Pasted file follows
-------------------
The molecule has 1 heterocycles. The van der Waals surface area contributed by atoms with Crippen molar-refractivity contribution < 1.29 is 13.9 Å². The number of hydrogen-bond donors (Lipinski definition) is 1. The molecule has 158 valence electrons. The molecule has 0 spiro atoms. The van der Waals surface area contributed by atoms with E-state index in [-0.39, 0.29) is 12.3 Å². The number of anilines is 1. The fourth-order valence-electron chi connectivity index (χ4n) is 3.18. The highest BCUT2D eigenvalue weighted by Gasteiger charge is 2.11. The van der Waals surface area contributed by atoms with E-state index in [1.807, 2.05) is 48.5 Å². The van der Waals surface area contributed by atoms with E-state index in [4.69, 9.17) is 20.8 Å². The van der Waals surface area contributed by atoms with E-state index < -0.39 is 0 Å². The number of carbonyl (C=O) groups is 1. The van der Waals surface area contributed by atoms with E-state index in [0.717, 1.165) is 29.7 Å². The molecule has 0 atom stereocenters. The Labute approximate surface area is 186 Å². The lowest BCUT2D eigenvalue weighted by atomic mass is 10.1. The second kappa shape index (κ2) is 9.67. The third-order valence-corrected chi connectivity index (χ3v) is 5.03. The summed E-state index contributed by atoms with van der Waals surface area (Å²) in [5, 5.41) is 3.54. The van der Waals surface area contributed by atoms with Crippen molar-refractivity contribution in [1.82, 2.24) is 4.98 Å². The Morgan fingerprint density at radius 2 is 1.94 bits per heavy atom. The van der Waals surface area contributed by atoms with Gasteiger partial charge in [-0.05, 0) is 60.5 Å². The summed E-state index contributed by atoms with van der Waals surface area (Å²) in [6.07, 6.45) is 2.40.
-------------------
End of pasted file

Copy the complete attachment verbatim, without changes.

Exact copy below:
The molecule has 1 heterocycles. The van der Waals surface area contributed by atoms with Crippen molar-refractivity contribution < 1.29 is 13.9 Å². The number of hydrogen-bond donors (Lipinski definition) is 1. The molecule has 158 valence electrons. The molecule has 0 spiro atoms. The van der Waals surface area contributed by atoms with E-state index in [-0.39, 0.29) is 12.3 Å². The number of anilines is 1. The fourth-order valence-electron chi connectivity index (χ4n) is 3.18. The highest BCUT2D eigenvalue weighted by Gasteiger charge is 2.11. The van der Waals surface area contributed by atoms with E-state index in [1.807, 2.05) is 48.5 Å². The van der Waals surface area contributed by atoms with E-state index in [4.69, 9.17) is 20.8 Å². The van der Waals surface area contributed by atoms with E-state index < -0.39 is 0 Å². The number of carbonyl (C=O) groups is 1. The van der Waals surface area contributed by atoms with E-state index in [0.717, 1.165) is 29.7 Å². The molecule has 0 atom stereocenters. The Labute approximate surface area is 186 Å². The lowest BCUT2D eigenvalue weighted by atomic mass is 10.1. The second kappa shape index (κ2) is 9.67. The third-order valence-corrected chi connectivity index (χ3v) is 5.03. The summed E-state index contributed by atoms with van der Waals surface area (Å²) in [5, 5.41) is 3.54. The van der Waals surface area contributed by atoms with Crippen molar-refractivity contribution in [1.82, 2.24) is 4.98 Å². The Morgan fingerprint density at radius 2 is 1.94 bits per heavy atom. The van der Waals surface area contributed by atoms with Gasteiger partial charge in [-0.05, 0) is 60.5 Å². The summed E-state index contributed by atoms with van der Waals surface area (Å²) in [6.07, 6.45) is 2.40.